"So this is built into the engine that we put on the top of the LTE. So you take a normal LTE which also has a prioritisation. A normal LTE also has a prioritisation. So for example SingTel has an LTE, the CEO of SingTel would have the highest priority. If he is sending a video it will perhaps over-ride. The Prime Minister of Singapore would have priority or maybe they have a list of people who have priority but that is fixed. It is pre-determined."
"Recently we have seen a lot of criticism in terms of privacy violations and all that. How will that be managed in this?" I ask him.
"The first thing is when their public safety is dealing with this, they will be dealing with very sensitive data," says Bhatia. "For example, very sensitive videos will be moving out if they have captured some suspect or they have seen a bomb. Those are really very secure data. If you put it on a normal LTE, it will quite likely get leaked or hacked or something like this.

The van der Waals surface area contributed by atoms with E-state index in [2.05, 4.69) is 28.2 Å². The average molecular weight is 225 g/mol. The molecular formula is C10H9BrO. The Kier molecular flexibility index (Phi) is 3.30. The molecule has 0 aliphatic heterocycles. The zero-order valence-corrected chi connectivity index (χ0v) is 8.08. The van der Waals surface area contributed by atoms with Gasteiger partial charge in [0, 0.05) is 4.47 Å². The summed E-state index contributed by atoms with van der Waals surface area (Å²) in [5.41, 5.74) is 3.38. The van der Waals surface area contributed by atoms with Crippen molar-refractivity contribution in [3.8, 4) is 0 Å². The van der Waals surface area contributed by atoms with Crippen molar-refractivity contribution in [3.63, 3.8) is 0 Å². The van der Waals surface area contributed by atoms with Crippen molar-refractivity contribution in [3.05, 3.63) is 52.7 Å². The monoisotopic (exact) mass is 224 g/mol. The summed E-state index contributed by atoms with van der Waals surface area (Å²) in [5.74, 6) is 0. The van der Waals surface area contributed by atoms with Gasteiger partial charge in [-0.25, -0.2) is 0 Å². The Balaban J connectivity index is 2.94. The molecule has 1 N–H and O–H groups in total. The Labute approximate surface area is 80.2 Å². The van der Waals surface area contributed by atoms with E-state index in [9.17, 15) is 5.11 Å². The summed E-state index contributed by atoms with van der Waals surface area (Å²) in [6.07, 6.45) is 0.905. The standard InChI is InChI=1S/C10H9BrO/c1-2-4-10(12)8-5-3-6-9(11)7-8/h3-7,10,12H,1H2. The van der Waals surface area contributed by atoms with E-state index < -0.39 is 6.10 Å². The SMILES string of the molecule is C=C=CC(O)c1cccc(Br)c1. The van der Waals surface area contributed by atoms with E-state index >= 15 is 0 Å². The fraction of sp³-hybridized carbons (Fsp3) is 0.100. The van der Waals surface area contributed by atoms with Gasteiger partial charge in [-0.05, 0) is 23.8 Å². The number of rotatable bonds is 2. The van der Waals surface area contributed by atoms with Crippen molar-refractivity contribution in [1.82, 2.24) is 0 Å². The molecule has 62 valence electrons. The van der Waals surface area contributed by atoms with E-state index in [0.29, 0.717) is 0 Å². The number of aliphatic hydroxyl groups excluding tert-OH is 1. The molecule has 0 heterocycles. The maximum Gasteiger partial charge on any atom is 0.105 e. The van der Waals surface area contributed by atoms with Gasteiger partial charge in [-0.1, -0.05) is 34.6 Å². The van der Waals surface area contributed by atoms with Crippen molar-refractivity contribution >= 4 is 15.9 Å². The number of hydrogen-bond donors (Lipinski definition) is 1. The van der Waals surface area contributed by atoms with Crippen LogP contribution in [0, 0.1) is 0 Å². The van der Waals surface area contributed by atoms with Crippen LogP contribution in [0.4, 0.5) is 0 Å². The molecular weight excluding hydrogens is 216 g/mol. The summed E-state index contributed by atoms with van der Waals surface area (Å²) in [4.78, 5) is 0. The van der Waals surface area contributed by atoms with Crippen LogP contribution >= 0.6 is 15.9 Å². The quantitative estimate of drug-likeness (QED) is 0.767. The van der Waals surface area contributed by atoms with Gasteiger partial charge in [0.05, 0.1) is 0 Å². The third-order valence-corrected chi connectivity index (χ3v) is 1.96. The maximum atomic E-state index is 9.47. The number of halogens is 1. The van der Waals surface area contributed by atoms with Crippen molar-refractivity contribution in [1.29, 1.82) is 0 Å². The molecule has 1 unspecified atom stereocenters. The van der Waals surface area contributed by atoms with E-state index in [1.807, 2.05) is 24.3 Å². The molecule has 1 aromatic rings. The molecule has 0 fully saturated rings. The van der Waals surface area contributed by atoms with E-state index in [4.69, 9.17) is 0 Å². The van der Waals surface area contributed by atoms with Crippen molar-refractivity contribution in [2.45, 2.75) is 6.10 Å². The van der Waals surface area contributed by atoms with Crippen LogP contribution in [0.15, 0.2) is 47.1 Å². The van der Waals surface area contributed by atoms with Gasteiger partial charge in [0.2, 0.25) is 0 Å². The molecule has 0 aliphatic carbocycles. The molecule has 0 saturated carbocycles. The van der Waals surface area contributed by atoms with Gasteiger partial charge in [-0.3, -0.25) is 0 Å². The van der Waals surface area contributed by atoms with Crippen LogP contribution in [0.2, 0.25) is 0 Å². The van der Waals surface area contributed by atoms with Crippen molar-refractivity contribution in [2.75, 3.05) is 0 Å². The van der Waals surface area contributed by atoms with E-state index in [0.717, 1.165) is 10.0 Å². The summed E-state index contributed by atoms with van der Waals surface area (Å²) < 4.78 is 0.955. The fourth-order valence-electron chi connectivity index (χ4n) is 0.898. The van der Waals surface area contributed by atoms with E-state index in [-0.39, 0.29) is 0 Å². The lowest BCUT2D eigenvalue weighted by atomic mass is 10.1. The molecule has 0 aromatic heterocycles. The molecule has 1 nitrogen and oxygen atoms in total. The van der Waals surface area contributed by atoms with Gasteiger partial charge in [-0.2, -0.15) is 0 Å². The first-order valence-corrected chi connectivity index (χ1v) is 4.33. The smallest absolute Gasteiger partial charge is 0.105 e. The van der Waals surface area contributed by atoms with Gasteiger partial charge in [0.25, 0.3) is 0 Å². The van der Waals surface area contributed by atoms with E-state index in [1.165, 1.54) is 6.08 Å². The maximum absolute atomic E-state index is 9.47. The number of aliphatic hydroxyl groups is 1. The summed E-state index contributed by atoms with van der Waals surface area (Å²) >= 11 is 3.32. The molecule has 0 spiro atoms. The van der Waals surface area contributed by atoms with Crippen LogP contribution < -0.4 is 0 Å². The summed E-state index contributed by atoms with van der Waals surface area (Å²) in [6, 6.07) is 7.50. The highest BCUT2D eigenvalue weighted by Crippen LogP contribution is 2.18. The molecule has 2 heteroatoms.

"So one of the major features that is needed to convert a normal LTE into a public safety LTE is to build in those additional layers of security, additional layers of safety that this data doesn't go out. So privacy is one of the most important features and the one that I mentioned - dynamic prioritisation. The second and more important is this privacy. This data actually needs to be more secure than a normal LTE. A normal LTE is also secure, it's not that anyone can hack into it but people do but in this one, they cannot.
"So it is a very specialised key and very dynamic, what they call the 'secured key'. The key is managed by the agency themselves. Even we do not get access to that key. So this is what I have at the moment."
Sign up for CIO Asia eNewsletters.